I am a cultural and comparative-historical sociologist with research on international humanitarian organizations and movements, transnational advocacy, and organizational and political culture. My research looks at how global organizations and movements emerge, at their international dynamics, and at their interface with nationally-specific institutions and culture. In addition, I look at how organizations, professions, and groups generate beliefs about the common good, and how those beliefs translate into concrete institutional arrangements
I am currently writing a book called The Religious Roots of Transnational Relief: Calvinism, Humanitarianism, and the Genesis of Social Fields, which is under advance contract at the University of Chicago Press. This project examines the origins and development of the humanitarian NGO sector. In addition, I am working on articles on how professional groups evaluate the worth of their work, and on how political groups respond to downward mobility.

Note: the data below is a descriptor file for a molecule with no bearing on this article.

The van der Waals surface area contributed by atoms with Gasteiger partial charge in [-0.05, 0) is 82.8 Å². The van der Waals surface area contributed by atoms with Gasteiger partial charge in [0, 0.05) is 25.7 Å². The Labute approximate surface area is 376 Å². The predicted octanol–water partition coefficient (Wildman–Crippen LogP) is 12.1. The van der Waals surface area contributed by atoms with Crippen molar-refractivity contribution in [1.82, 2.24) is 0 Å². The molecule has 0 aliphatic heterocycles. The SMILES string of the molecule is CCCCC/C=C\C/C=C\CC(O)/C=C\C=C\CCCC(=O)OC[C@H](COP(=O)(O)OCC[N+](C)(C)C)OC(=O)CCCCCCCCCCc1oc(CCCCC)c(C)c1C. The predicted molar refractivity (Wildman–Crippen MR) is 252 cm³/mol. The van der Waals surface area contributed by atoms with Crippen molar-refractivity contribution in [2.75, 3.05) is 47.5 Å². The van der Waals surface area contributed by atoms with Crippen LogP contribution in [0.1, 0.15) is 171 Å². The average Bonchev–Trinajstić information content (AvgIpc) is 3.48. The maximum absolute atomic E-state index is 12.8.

My work has appeared and is forthcoming in journals such as Sociological Theory and Theory & Society, and received the Global and Transnational Sociology Best Graduate Student Paper Award and an honorable mention for the Theda Skocpol Best Dissertation Award from the American Sociological Association.
I am currently a College Fellow at the Department of Sociology at Harvard University, where I teach courses on humanitarian NGOs, nonprofit organizations, and civil society. You can read here about my research, publications, teaching, and service. Contact me at firstname.lastname@example.org.